First Mislead, then Poll

I’m traveling on business, so the first thing I saw this morning was the USA Today that was delivered to my hotel room. It prominently features the USA Today/Gallup poll that finds respondents disapproving of the NSA’s phone number database by 51% to 43%. These results contrast with the mostly-favorable poll reaction immediately after the poll was first disclosed.

The newspaper story that accompanies the poll results says that these results vary because the questions were worded differently. I think that’s true. The key question in the USA Today/Gallup poll was:

Based on what you have heard or read about this program to collect phone records, would you say you approve or disapprove of this government program?

The NSA program has been so widely mis-reported as a domestic spying program, or wiretapping program, that it is no wonder that many disapprove. Answers to other questions in the poll suggest that the main reason for disapproval is either confusion about what the program consists of, or fear that there are other programs or elements of this program that are still unknown. Thus, a whopping 63% answered “Yes” to:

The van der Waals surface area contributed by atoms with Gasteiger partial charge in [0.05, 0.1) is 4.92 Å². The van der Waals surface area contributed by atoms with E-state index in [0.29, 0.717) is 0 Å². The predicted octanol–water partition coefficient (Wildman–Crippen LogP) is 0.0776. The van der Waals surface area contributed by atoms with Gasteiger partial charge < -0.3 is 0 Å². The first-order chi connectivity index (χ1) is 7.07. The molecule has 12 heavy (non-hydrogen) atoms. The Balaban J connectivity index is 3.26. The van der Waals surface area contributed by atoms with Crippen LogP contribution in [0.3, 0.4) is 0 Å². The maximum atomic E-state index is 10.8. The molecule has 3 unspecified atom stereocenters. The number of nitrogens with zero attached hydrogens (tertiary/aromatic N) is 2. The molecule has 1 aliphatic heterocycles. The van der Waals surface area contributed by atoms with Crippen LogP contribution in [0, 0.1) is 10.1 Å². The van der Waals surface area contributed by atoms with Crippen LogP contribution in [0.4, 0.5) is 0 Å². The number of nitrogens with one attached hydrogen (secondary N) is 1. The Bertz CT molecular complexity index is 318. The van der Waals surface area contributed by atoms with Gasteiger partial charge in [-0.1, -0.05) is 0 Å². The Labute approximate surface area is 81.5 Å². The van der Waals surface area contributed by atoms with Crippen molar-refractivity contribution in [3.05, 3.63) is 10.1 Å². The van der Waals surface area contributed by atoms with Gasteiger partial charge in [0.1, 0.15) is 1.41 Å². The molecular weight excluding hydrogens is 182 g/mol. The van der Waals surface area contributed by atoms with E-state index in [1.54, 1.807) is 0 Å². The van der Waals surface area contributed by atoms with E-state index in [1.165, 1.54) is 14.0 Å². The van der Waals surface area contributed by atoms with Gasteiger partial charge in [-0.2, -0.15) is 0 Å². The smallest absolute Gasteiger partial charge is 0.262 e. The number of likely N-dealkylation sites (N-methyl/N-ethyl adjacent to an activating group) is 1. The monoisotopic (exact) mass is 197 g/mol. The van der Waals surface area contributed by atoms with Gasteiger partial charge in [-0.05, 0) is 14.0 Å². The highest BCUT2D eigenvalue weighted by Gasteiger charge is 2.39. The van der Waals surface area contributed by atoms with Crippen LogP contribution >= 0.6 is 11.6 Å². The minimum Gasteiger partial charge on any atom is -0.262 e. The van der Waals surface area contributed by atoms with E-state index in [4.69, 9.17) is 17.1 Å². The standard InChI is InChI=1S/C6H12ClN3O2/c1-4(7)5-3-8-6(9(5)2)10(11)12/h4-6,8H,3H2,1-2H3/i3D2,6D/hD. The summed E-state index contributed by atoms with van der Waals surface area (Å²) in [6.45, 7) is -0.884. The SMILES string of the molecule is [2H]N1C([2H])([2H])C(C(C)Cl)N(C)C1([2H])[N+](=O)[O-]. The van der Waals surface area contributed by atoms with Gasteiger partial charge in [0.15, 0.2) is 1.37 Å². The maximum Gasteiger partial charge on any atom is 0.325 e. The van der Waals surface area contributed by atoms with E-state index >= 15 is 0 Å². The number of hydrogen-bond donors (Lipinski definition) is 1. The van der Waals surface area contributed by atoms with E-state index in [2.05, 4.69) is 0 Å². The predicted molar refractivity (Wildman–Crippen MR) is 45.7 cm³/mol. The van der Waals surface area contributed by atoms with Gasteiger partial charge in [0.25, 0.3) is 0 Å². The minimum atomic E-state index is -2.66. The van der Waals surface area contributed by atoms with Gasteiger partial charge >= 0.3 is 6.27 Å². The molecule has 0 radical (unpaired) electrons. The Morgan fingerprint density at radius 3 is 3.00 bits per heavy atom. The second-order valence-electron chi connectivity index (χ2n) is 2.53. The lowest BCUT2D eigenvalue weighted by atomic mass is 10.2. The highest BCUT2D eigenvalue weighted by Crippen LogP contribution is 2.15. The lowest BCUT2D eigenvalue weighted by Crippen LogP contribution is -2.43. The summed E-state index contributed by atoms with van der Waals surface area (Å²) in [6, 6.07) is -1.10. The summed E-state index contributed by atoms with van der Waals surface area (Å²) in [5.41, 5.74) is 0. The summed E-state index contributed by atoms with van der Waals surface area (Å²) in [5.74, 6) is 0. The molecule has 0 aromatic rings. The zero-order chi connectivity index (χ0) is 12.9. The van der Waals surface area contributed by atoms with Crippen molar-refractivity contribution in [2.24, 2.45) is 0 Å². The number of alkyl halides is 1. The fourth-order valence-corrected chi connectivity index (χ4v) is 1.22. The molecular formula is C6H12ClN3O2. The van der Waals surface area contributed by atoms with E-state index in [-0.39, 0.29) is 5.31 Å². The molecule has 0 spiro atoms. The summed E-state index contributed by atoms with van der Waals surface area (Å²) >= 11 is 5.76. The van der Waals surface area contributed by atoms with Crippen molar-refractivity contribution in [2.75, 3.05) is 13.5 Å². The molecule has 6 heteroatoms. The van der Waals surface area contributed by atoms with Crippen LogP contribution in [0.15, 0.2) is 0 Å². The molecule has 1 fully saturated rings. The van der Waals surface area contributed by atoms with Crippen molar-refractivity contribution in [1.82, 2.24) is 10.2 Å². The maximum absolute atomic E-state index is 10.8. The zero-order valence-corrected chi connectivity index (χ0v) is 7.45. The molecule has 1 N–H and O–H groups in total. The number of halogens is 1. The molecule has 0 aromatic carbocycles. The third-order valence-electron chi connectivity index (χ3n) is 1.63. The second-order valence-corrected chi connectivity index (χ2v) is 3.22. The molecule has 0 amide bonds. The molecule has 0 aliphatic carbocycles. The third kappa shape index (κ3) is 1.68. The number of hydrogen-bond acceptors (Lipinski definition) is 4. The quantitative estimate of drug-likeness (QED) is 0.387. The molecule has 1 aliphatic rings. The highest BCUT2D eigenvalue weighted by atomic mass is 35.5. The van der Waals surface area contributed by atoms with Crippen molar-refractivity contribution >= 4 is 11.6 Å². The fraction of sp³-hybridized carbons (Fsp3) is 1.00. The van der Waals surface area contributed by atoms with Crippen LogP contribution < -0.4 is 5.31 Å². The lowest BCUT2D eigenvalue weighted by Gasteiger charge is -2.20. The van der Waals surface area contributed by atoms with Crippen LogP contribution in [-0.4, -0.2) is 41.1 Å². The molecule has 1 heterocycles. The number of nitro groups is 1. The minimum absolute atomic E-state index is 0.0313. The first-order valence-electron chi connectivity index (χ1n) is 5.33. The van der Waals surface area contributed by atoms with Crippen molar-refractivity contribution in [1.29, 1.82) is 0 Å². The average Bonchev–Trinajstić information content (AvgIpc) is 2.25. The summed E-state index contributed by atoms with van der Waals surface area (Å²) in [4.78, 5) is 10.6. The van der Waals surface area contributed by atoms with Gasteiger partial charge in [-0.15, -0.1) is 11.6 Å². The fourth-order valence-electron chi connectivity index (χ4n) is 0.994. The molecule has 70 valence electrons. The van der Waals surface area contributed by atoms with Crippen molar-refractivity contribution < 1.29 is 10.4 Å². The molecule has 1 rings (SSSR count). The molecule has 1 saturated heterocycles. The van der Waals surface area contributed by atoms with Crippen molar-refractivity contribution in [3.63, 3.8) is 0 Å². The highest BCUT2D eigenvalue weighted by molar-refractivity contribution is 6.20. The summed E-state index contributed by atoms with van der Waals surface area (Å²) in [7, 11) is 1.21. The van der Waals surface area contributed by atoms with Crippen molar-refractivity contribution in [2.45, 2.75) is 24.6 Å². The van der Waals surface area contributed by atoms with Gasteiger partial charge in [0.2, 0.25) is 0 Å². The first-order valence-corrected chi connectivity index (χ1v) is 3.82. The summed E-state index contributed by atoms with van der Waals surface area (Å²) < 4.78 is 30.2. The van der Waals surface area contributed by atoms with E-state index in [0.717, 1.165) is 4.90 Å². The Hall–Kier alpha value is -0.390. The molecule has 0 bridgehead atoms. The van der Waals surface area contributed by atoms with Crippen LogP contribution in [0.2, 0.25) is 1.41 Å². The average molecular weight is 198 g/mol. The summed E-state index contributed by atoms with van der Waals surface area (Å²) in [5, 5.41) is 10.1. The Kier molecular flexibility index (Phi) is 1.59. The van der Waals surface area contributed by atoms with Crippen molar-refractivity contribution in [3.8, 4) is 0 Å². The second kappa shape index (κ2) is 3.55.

Are you concerned that, based on this program, the government would listen in on telephone conversations within the U.S. without first obtaining a warrant?

I’d guess that a big portion of that 63% have gotten the impression from news stories that such eavesdropping is going on.

Interestingly, this poll is largely consistent with others in finding that most Americans aren’t worried about their own phone records. When asked, “If you knew that the federal government had your telephone records, how concerned would you be — very concerned, somewhat concerned, not too concerned, or not concerned at all?” only 35% said they would be very or somewhat concerned; 64% chose “not very” or “not at all.”


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